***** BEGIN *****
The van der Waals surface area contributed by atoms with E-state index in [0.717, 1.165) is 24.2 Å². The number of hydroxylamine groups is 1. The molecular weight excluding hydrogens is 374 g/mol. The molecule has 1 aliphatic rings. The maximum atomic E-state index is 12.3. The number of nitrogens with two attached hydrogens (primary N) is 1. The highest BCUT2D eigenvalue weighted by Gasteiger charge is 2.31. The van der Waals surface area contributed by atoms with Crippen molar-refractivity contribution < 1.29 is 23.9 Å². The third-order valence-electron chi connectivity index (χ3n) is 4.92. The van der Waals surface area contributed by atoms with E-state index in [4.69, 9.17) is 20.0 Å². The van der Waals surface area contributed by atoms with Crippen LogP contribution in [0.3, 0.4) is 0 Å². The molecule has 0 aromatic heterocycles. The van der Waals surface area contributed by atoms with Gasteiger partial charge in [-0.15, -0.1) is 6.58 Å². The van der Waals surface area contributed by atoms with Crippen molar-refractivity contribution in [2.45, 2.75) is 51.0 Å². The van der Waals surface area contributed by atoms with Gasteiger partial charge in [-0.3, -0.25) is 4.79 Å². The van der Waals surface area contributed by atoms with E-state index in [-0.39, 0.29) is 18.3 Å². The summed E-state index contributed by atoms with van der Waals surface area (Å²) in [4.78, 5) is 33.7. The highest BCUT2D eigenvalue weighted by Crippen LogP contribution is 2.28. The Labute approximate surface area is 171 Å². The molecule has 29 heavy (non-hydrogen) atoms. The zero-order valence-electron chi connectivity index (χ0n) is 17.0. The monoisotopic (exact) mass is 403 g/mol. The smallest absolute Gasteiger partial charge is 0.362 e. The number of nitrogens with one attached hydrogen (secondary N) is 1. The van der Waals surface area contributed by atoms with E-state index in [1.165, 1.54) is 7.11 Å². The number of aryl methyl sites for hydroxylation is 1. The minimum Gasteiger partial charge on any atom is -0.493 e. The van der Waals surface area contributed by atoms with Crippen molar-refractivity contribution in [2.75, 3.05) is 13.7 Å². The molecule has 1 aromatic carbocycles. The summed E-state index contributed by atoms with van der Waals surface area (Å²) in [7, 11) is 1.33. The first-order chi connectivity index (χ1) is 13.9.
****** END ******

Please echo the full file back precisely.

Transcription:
The van der Waals surface area contributed by atoms with E-state index in [0.717, 1.165) is 24.2 Å². The number of hydroxylamine groups is 1. The molecular weight excluding hydrogens is 374 g/mol. The molecule has 1 aliphatic rings. The maximum atomic E-state index is 12.3. The number of nitrogens with two attached hydrogens (primary N) is 1. The highest BCUT2D eigenvalue weighted by Gasteiger charge is 2.31. The van der Waals surface area contributed by atoms with Crippen molar-refractivity contribution < 1.29 is 23.9 Å². The third-order valence-electron chi connectivity index (χ3n) is 4.92. The van der Waals surface area contributed by atoms with E-state index in [4.69, 9.17) is 20.0 Å². The van der Waals surface area contributed by atoms with Crippen LogP contribution in [0.3, 0.4) is 0 Å². The molecule has 0 aromatic heterocycles. The van der Waals surface area contributed by atoms with Gasteiger partial charge in [-0.15, -0.1) is 6.58 Å². The van der Waals surface area contributed by atoms with Crippen molar-refractivity contribution in [2.45, 2.75) is 51.0 Å². The van der Waals surface area contributed by atoms with Gasteiger partial charge in [-0.3, -0.25) is 4.79 Å². The van der Waals surface area contributed by atoms with E-state index in [-0.39, 0.29) is 18.3 Å². The summed E-state index contributed by atoms with van der Waals surface area (Å²) in [4.78, 5) is 33.7. The highest BCUT2D eigenvalue weighted by Crippen LogP contribution is 2.28. The Labute approximate surface area is 171 Å². The molecule has 29 heavy (non-hydrogen) atoms. The zero-order valence-electron chi connectivity index (χ0n) is 17.0. The monoisotopic (exact) mass is 403 g/mol. The smallest absolute Gasteiger partial charge is 0.362 e. The number of nitrogens with one attached hydrogen (secondary N) is 1. The van der Waals surface area contributed by atoms with E-state index in [1.165, 1.54) is 7.11 Å². The number of aryl methyl sites for hydroxylation is 1. The minimum Gasteiger partial charge on any atom is -0.493 e. The van der Waals surface area contributed by atoms with Crippen molar-refractivity contribution in [2.75, 3.05) is 13.7 Å². The molecule has 1 aromatic carbocycles. The summed E-state index contributed by atoms with van der Waals surface area (Å²) in [7, 11) is 1.33. The first-order chi connectivity index (χ1) is 13.9.